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Infections, Outbreaks and Trends

Rabies…. What to do AFTER a bite?

RABIES POST EXPOSURE TREATMENT – SIMPLE GUIDE FOR THE LAY PERSON

Rabies is a real threat in developing countries. It occurs in >100 countries and 55,000 people die from rabies each year. Risk is highest in Asia and Africa. Despite the availability of the rabies vaccination, few use them. Instead, many rely on post-exposure prophylaxis after a significant bite or scratch. Post-exposure prophylaxis is frequently expensive or unavailable at the country where the bite occurred.

I often see travelers from Indonesia who had significant exposure to rabies. Most have been exposed to dogs or monkeys.  Treatment is costly, but can be life-saving. This article details WHAT TO DO AFTER EXPOSURE.

1. IMMEDIATELY CLEAN WOUND FOR 15 MINUTES

Immediately wash and flush wound thoroughly. Use SOAP, WATER, ANTISEPTICS (eg iodine or ethanol) copiously for 15 minutes.

2. ASSESS THE DEPTH OF THE WOUND

WHO classifies them into three categories based on the degree of penetration.

  1. Based on the category risk above act on the recommended course of action.
  2. If you are immunocompromised (eg organ transplant recipient, on chemotherapy, HIV / AIDS), you will require immunoglobulin in both categories 2 and 3.
  3. You may require antibiotic therapy especially if the wound is badly contaminated, or if you have a weakened immunity.
  4. Monkey bites require another post-exposure prophylaxis for Herpes B infection.

COMMON MISCONCEPTIONS

  • Rabies vaccination is DIFFERENT from rabies immunoglobulin. Vaccination “trains the body” to fight the infection. This takes time (weeks).  The rabies immunoglobulin provides the immediate treatment for the virus. Vaccination takes 14 days to be effective.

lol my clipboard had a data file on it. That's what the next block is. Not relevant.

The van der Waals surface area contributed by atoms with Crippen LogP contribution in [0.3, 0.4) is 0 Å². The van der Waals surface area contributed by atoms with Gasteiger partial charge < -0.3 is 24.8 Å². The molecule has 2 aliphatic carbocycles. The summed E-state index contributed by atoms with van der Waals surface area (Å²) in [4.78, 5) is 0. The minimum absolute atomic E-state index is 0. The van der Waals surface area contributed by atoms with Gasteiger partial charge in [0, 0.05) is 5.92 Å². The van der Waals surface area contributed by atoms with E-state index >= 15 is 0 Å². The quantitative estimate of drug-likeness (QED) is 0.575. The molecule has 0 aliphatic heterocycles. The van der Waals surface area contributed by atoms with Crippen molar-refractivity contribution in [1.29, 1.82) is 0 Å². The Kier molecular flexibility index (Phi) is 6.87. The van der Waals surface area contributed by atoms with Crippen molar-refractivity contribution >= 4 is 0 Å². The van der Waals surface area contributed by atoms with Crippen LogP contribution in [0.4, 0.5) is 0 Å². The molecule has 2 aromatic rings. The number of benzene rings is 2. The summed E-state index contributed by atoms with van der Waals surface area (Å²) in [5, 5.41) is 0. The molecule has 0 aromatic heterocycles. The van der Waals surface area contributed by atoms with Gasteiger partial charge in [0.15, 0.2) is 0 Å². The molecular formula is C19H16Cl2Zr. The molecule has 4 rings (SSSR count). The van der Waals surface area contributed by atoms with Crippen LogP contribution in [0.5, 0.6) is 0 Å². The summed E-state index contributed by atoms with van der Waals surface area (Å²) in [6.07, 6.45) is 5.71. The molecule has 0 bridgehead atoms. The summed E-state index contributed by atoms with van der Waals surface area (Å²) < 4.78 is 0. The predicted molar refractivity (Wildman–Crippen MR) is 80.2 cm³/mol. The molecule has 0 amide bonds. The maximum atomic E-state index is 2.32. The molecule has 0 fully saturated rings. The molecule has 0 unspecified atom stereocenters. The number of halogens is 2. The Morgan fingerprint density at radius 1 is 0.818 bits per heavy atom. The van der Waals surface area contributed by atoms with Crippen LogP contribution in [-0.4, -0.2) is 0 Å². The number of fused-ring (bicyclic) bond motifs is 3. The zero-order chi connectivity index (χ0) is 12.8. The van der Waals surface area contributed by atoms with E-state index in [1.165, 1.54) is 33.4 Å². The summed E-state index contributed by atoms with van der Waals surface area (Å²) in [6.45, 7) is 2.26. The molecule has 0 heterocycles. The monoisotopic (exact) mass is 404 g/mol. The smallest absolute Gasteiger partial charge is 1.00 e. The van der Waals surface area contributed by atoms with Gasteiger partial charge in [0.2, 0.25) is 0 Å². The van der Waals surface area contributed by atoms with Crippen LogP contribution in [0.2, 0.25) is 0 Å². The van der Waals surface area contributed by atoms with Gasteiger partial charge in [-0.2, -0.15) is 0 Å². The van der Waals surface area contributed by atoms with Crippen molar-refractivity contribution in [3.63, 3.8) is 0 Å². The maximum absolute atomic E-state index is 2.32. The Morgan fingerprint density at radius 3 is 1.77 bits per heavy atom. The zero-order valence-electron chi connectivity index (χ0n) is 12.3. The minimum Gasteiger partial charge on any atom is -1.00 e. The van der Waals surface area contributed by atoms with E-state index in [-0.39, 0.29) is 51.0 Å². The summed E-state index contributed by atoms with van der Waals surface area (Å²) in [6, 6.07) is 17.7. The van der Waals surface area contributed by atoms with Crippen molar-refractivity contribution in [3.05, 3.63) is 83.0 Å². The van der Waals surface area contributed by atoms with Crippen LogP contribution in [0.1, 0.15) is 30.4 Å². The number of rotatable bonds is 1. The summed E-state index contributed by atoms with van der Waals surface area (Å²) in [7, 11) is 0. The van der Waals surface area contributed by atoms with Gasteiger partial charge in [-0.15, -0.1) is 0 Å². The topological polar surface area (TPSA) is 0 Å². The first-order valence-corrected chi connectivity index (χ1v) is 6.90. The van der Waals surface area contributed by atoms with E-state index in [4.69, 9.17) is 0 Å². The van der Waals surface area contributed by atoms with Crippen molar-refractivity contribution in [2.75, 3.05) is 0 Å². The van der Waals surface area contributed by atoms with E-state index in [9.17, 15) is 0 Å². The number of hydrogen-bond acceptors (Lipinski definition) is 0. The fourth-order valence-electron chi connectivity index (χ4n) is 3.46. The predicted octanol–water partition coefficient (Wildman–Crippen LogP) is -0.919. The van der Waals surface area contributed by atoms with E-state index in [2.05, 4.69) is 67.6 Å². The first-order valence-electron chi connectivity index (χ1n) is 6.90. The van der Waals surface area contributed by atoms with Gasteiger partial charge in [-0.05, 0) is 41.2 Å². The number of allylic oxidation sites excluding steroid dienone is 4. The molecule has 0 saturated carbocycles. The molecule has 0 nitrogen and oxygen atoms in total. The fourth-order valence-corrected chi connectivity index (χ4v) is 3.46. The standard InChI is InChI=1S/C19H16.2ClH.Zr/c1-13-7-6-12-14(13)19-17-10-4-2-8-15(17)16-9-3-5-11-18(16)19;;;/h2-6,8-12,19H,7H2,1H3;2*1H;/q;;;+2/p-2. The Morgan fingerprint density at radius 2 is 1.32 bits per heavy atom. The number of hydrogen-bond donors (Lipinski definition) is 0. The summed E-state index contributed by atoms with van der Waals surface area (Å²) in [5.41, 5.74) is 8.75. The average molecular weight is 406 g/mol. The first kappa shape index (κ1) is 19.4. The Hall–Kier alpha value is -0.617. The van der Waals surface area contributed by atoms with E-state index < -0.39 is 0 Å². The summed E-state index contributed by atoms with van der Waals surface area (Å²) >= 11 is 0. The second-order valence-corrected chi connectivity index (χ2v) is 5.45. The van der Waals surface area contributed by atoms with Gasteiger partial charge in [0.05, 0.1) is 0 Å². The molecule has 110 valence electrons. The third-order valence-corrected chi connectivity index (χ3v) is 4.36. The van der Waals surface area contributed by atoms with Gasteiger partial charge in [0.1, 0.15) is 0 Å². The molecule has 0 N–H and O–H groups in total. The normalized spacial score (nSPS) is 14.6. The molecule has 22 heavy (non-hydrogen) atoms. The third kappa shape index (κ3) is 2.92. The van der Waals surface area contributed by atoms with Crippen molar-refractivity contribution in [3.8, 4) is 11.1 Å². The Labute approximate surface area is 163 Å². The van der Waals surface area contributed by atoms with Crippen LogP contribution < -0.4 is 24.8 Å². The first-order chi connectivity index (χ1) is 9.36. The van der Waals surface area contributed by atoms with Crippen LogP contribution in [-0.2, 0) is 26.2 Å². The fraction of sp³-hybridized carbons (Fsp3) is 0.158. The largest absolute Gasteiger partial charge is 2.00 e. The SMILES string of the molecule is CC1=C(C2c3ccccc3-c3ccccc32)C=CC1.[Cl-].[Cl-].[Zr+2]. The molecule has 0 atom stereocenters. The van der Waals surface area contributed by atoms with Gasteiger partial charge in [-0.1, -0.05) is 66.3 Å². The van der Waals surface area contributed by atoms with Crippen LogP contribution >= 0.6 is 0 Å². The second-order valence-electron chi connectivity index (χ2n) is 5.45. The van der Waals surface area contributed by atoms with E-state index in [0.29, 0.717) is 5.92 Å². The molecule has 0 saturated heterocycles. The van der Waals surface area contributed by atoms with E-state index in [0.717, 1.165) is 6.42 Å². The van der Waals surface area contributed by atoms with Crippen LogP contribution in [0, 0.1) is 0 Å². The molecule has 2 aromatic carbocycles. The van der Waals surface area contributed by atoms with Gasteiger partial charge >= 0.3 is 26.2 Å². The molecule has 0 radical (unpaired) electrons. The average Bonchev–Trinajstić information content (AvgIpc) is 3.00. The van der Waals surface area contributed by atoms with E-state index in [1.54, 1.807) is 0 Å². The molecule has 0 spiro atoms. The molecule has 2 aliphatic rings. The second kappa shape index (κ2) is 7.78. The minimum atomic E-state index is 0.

• Most immunoglobulins are safe. WHO recommends cell-culture derived immunoglobulins. This is a new and safe technique. The previous danger was with brain-tissue vaccine, which is being abandoned in place of the safer alternative. If you are unsure, check the label. Equine immunoglobulins have a very small risk of anaphylactic reaction (1 in 45,000). Singapore offers only humanized immunoglobulins from cell cultures.
  • Pregnancy and infancy are not contraindicated. Neither is HIV / AIDS. The risk of allergy or anaphylaxis is extremely rare in humanized immunoglobulin. You would have a higher chance of winning the lottery instead.
  • Waiting is not a consideration. It is an EMERGENCY. Do not wait for results.
  • Follow the regimen. If in doubt, speak to your doctor.
  • You still can be treated days after the bite. As a routine, we offer passive immunoglobulins up to and including the seventh day of vaccination, but not after.

To view a list of countries with Rabies, click here.

References:

  1. Rabies Fact Sheet. No.99 September 2011. http://www.who.int/mediacentre/factsheets/fs099/en/. Assessed 30 June 2012
  2. WHO position paper on Rabies. http://www.who.int/wer/2010/wer8532.pdf Assessed 30 June 2012
  3. Dobardzic A et al. Safety review of the purifi ed chick embryo cell rabies vaccine: data from the Vaccine Adverse Event Reporting System (VAERS), 1997–2005. Vaccine, 2007, 25:4244–4251.
  4. Grading table III (safety) with key references. Conclusion: moderate level of scientifi c evidence that cell-culture-based rabies vaccines are safe (http://www.who.int/entity/immunization/rabies_grad_safety.pdf).
  5. Wilde H et al. Purifi ed ERIG: a safe and affordable alternative to human RIG. Bulletin of the World Health Organization, 1989, 67:731–736.
  6. Suwansrinon K et al. Sex- and age-related differences in rabies immunoglobulin hypersensitivity. Transactions of the Royal Society of Tropical Medicine and Hygiene, 2007, 101:206–208.

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